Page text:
Ultralight, Ultrastiff 3D-Printed Material Can Hold Over 150,000 Times Its Own Weight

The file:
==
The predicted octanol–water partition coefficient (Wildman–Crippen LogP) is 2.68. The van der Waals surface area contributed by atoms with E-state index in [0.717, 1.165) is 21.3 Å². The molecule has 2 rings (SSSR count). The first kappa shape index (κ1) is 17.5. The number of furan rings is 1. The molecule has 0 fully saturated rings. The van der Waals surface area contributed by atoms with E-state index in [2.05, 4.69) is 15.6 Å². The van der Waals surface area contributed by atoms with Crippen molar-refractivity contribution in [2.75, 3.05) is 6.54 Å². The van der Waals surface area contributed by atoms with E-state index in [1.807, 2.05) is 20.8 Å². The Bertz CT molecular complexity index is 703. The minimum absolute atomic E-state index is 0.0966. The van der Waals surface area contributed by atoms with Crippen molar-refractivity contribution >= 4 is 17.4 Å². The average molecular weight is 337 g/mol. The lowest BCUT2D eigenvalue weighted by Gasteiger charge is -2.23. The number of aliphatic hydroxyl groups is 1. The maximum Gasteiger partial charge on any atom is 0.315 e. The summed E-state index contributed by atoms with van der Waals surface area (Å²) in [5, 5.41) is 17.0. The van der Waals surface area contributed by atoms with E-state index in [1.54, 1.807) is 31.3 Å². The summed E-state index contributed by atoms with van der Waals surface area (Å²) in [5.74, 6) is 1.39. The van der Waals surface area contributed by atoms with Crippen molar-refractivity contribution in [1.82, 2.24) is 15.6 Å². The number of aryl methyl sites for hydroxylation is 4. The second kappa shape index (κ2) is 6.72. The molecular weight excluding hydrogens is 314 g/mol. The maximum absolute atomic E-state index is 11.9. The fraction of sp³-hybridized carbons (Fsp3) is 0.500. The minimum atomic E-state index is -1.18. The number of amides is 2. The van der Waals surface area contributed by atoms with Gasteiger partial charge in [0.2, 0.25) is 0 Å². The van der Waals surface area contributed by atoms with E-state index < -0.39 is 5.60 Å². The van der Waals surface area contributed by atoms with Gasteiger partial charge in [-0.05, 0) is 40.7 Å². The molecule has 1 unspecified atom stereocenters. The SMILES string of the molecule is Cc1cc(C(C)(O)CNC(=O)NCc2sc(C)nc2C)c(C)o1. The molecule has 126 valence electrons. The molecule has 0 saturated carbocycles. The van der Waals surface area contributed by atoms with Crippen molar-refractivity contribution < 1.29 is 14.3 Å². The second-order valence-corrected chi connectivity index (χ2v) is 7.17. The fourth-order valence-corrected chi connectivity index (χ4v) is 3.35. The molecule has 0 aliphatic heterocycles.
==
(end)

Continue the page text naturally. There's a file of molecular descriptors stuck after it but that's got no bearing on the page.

Lawrence Livermore National Laboratory (LLNL) and MIT researchers have created a material with the same weight and density as aerogel - a material so light it's called 'frozen smoke' - but with 10,000 times more stiffness. This material, which they developed using additive micro-manufacturing processes, could have a huge impact on the aerospace and automotive industries. "These lightweight materials can withstand a load of at least 160,000 times their own weight," says LLNL engineer Xiaoyu Zheng. "The key to this ultrahigh stiffness is that all the micro-structural elements in this material are designed to be over constrained and do not bend under applied load." The additive micro-manufacturing process involves using a micro-mirror display chip to create high-fidelity 3D parts one layer at a time from photosensitive feedstock materials. It allows the team to rapidly generate materials with complex 3D micro-scale geometries that are otherwise challenging or in some cases, impossible to fabricate.